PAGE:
Reflections on "The Biblical Model" for Discipleship

Topics: Education, Learning, Bible Pages: 11 (2296 words) Published: June 1, 2014


Reflections on "The Biblical Model" for Discipleship

Beverly Manning
Discipleship Ministries – DSMN 500
Dr. Homer Massey
February 23, 2014


Table of Contents

Methods Used by Paul . . . . . . . . . . . . . . . . . . . . . . . . . . . . . . . . . . . . . . . . . . . . . . . . . . . . 3 Methods of Learning . . . . . . . . . . . . . . . . . . . . . . . . . . . . . . . . . . . . . . . . . . . . . . . . . . . . . 4 Procedures, Resources, Plans Used in Today's Churches . . . . . . . . . . . . . . . . . . . . . . . . . 8 Resources Used for Learning . . . . . . . . . . . . . . . . . . . . . . . . . . . . . . . . . . . . . . . . . . . . . . . 8 Discussion . . . . . . . . . . . . . . . . . . . . . . . . . . . . . . . . . . . . . . . . . . . . . . . . . . . . . . . . . . . . . 9 Conclusion . . . . . . . . . . . . . . . . . . . . . . . . . . . . . . . . . . . . . . . . . . . . . . . . . . . . . . . . . . . . 10 Bibliography . . . . . . . . . . . . . . . . . . . . . . . . . . . . . . . . . . . . . . . . . . . . . . . . . . . . . . . . . . 11

Reflections on "The Biblical Model" for Discipleship
It can be proven through the research that the methods for learning are tremendously complex and complicated. Humans are the cause for this difficulty because they are naturally multifaceted creatures. The bible tells us that we are made in the image of God. The research validates what Scripture says. All the parts of God’s creation in man have to be discussed to effectively express learning. The student will discuss the methods used by Paul and methods defined by scholars, and both will be compared and contrast against the reality in the current churches and what would be an ideal situation. Methods Used by Paul

In Ephesians 4:9, Paul writes, “Whatever you have learned or received or heard from me, or seen in me—put it into practice. And the God of peace will be with you.”0 Paul takes discipleship very serious. He exhorts, encourages, stimulates, promotes and triggers his disciples by teaching them to look at both Jesus’ and his example. Paul points them to both the past (their experience) and the future (their hope in Jesus). When Mitchell summarizes this into four parts “1) Motivating, 2) Communicating, 3) Inspiring, 4) Elevating, and 5) Activating”, he is simply creating a formula for learning from the example of Paul.0 Or as, Solomon might have said in Ecclesiastes 1:9, “What has been is what will be, and what has been done is what will be done, and there is nothing new under the sun.”0 Having said this, much can be learned from both Mitchell and other scholars on the mechanics of how disciples learn.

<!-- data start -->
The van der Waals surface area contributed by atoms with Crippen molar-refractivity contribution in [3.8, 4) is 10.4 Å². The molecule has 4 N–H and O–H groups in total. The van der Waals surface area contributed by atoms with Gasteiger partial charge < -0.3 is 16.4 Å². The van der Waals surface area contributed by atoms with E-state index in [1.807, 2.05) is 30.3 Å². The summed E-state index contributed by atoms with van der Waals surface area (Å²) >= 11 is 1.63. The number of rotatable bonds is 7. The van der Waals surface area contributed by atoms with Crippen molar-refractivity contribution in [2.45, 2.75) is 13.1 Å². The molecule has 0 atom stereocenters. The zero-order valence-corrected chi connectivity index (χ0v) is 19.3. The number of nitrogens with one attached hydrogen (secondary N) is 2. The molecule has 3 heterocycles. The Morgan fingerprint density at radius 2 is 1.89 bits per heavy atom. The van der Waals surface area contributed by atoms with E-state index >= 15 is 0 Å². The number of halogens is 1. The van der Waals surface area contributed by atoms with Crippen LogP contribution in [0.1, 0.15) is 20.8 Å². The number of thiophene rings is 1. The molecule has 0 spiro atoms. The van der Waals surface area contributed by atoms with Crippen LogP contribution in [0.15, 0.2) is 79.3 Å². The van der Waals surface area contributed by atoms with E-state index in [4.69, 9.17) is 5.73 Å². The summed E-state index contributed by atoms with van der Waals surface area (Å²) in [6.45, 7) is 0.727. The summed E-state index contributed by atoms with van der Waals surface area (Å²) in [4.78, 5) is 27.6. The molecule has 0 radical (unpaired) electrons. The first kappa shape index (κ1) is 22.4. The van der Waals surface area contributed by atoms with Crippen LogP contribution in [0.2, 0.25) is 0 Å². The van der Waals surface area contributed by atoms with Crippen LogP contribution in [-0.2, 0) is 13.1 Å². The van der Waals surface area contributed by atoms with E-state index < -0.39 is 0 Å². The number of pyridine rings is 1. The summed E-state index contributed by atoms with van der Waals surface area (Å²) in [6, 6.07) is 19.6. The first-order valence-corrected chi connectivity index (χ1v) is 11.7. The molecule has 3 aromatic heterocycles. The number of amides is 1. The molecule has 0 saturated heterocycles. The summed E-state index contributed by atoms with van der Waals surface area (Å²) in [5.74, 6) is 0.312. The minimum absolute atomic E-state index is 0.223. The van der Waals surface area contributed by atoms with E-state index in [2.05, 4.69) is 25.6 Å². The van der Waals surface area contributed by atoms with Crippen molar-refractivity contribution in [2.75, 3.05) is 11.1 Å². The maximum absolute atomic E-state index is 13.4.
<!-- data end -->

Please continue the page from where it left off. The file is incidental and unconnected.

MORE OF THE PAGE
Methods of Learning
In the work by Yount “Created to Learn”, he talks about the “Discipler’s Model” of learning and defines it as having two foundational layers.0 The left foundation signifying the Bible, “with its call to personal commitment to Christ and His Church.” It exclaims that any learning must be erected “upon the sure foundation of God’s Word.” The correct foundation defines the necessity of the learners. Yount uses the example of Jesus and Zacchaeus. The story details Jesus inviting him to dinner when it was clear he was felt alone. Once Zacchaeus’ relational need was provide then he able to hear Jesus.0 Yount goes on to detail the “Christian Teacher’s Triad”, and the baseline for this triad becomes clear by determining what it consist of: what a person thinks, how a person feels, and what a person does.0 Sometimes humans are prone to intellectualism (the negative of thinking), emotionalism (feeling), and burnout (doing), the teacher is presented with a problem. The “Christian Teacher’s Triad” is a representation of the counteracting forces that Jesus modeled: that of Prophet, Priest and King.0 In the “Prophet” phase, the teacher expresses itself by presenting models instead of words, inquiries instead of answers and complications instead of reasons,...

Bibliography: Barna, George. Growing True Disciples: New Strategies for Producing Genuine Followers of Christ. Colorado Springs, CO: WaterBrook Press, 2001.
Gnanakan, Ken R.. “Accreditation and Renewal. In World Evangelical Fellowship. Evangelical Review of Theology: Volume 28. Carlisle, Cumbria: Paternoster Periodicals, 2004.
Fahlbusch, Erwin, and Geoffrey William Bromiley. The Encyclopedia of Christianity. Leiden, Netherlands: Wm. B. Eerdmans; Brill, 1999-2003.
Mitchell, Michael R. Leading, Teaching, and Making Disciples: World-Class Education in the Church, School, and Home. Bloomington, IN: CrossBooks, 2010.
Wanak, Lee. “Learning as the Experience of God”. In. Evangelical Review of Theology: Volume 19. Electronic ed. , Logos Library System; Evangelical Review of Theology. Carlisle, Cumbria, UK: Paternoster Periodicals, 2000.
Yount, William R. Created to Learn: A Christian Teacher 's Introduction to Educational Psychology. Nashville, TN: Broadman & Holman, 1996.
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